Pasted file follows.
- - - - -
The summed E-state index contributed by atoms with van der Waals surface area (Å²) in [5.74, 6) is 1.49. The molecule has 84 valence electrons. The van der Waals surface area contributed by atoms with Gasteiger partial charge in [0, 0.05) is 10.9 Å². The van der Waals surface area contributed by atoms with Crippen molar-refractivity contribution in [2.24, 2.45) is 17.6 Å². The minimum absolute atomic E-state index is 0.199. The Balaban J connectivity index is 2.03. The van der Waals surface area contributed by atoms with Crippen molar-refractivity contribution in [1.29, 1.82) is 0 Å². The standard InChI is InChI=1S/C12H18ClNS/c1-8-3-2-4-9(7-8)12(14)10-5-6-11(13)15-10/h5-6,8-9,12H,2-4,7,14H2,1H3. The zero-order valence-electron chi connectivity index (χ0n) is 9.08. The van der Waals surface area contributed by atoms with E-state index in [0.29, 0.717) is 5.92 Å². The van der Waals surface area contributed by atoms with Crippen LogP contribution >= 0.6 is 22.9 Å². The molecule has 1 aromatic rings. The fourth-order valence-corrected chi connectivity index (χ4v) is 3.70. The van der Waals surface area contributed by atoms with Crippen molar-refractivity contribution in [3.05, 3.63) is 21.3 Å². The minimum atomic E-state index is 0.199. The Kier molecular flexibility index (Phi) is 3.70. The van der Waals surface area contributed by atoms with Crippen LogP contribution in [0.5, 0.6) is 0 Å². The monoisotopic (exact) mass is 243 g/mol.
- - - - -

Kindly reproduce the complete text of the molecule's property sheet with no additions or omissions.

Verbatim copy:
The summed E-state index contributed by atoms with van der Waals surface area (Å²) in [5.74, 6) is 1.49. The molecule has 84 valence electrons. The van der Waals surface area contributed by atoms with Gasteiger partial charge in [0, 0.05) is 10.9 Å². The van der Waals surface area contributed by atoms with Crippen molar-refractivity contribution in [2.24, 2.45) is 17.6 Å². The minimum absolute atomic E-state index is 0.199. The Balaban J connectivity index is 2.03. The van der Waals surface area contributed by atoms with Crippen molar-refractivity contribution in [1.29, 1.82) is 0 Å². The standard InChI is InChI=1S/C12H18ClNS/c1-8-3-2-4-9(7-8)12(14)10-5-6-11(13)15-10/h5-6,8-9,12H,2-4,7,14H2,1H3. The zero-order valence-electron chi connectivity index (χ0n) is 9.08. The van der Waals surface area contributed by atoms with E-state index in [0.29, 0.717) is 5.92 Å². The van der Waals surface area contributed by atoms with Crippen LogP contribution >= 0.6 is 22.9 Å². The molecule has 1 aromatic rings. The fourth-order valence-corrected chi connectivity index (χ4v) is 3.70. The van der Waals surface area contributed by atoms with Crippen molar-refractivity contribution in [3.05, 3.63) is 21.3 Å². The minimum atomic E-state index is 0.199. The Kier molecular flexibility index (Phi) is 3.70. The van der Waals surface area contributed by atoms with Crippen LogP contribution in [0.5, 0.6) is 0 Å². The monoisotopic (exact) mass is 243 g/mol.